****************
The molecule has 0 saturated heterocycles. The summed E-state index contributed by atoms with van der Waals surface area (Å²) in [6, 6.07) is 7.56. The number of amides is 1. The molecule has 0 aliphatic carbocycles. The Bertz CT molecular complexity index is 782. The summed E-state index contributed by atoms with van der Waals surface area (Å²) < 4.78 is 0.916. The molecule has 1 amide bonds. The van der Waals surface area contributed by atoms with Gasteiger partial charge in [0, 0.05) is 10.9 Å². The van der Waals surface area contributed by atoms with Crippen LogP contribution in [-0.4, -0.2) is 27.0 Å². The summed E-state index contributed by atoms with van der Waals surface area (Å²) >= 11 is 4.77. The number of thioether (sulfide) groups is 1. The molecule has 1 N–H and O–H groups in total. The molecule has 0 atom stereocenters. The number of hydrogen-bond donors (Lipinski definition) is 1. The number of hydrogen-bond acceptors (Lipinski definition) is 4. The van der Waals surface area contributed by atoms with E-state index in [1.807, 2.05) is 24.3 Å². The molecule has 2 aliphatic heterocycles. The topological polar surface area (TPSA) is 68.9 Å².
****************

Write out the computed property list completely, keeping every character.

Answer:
The molecule has 0 saturated heterocycles. The summed E-state index contributed by atoms with van der Waals surface area (Å²) in [6, 6.07) is 7.56. The number of amides is 1. The molecule has 0 aliphatic carbocycles. The Bertz CT molecular complexity index is 782. The summed E-state index contributed by atoms with van der Waals surface area (Å²) < 4.78 is 0.916. The molecule has 1 amide bonds. The van der Waals surface area contributed by atoms with Gasteiger partial charge in [0, 0.05) is 10.9 Å². The van der Waals surface area contributed by atoms with Crippen LogP contribution in [-0.4, -0.2) is 27.0 Å². The summed E-state index contributed by atoms with van der Waals surface area (Å²) >= 11 is 4.77. The number of thioether (sulfide) groups is 1. The molecule has 1 N–H and O–H groups in total. The molecule has 0 atom stereocenters. The number of hydrogen-bond donors (Lipinski definition) is 1. The number of hydrogen-bond acceptors (Lipinski definition) is 4. The van der Waals surface area contributed by atoms with E-state index in [1.807, 2.05) is 24.3 Å². The molecule has 2 aliphatic heterocycles. The topological polar surface area (TPSA) is 68.9 Å².